While germania doping was a key, it took many, many years before the first long-haul fiber was used, Keck recalls. In fact, it was 12 years after that initial discovery."When you revolutionize the world, young scientists don't understand how long it takes."

 

Other problems were knocked out one by one through the expanded groups of researchers at Corning and elsewhere. LEDs were used before problems could be overcome with lasers, including coupling. Corning joined with Siemens to create a cable company known as Siecor. General Cable became involved.

 

The rest, as they say, is history.

 

Maurer's advice to young scientists? "Don't be afraid. Go ahead and try it." Adds Keck: "Have a dream. Find somebody to share it with."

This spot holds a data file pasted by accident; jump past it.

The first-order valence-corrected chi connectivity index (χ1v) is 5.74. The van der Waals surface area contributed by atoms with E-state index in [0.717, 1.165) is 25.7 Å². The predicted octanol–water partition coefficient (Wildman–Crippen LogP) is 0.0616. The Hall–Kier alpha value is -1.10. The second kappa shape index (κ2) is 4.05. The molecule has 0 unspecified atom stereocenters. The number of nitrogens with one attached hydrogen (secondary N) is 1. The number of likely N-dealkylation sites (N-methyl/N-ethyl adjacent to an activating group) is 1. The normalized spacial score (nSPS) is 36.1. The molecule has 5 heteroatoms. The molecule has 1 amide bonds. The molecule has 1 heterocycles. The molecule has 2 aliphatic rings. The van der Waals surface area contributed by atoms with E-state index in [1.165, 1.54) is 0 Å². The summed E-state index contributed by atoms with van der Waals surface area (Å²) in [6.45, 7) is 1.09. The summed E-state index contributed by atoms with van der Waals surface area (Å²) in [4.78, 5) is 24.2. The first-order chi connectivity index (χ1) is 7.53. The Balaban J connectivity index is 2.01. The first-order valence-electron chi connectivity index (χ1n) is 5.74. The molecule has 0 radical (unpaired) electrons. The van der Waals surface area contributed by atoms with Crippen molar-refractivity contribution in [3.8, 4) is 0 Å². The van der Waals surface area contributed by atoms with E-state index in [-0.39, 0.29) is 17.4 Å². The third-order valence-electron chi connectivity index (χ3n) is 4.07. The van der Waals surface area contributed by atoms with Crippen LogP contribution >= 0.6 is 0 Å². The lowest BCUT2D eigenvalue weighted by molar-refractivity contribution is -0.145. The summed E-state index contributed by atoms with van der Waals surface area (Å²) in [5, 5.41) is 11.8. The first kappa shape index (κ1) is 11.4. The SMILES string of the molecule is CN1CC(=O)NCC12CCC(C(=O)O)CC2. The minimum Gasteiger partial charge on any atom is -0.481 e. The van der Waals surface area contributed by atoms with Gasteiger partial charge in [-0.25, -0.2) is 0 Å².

2010-03 March, Fiber optics, OFC/NFOEC, Optics history , , , , ,

OFC/NFOEC Honors Charles Kao, the Father of Fiber Optics

23. March 2010

Contributed by: C. David Chaffee, Chaffee Fiber Optics

 

The celebration began anew this morning for Charles Kao, the father of fiber optics. This is the first time OFC/NFOEC has had the opportunity to honor him since he won the 2009 Nobel prize in physics, an award he shared with two other physicists. To our industry, he is the man, the kingpin, the major domo, the chairman of the board. In short, he is all that and a bag of chips.

 

Charlie has been honored before. He was so distinguished on the 25th anniversary of the seminal paper he wrote to launch the industry "Dielectric-fibre surface waveguide for optical frequencies" in the United Kingdom in 1966. This was also an OFC, the one in Baltimore in 1991. In fairness, Charlie co-authored the paper with George Hockham. But he was always the driving force, the passionate philosopher king who was given the providential vision the rest of the world lacked.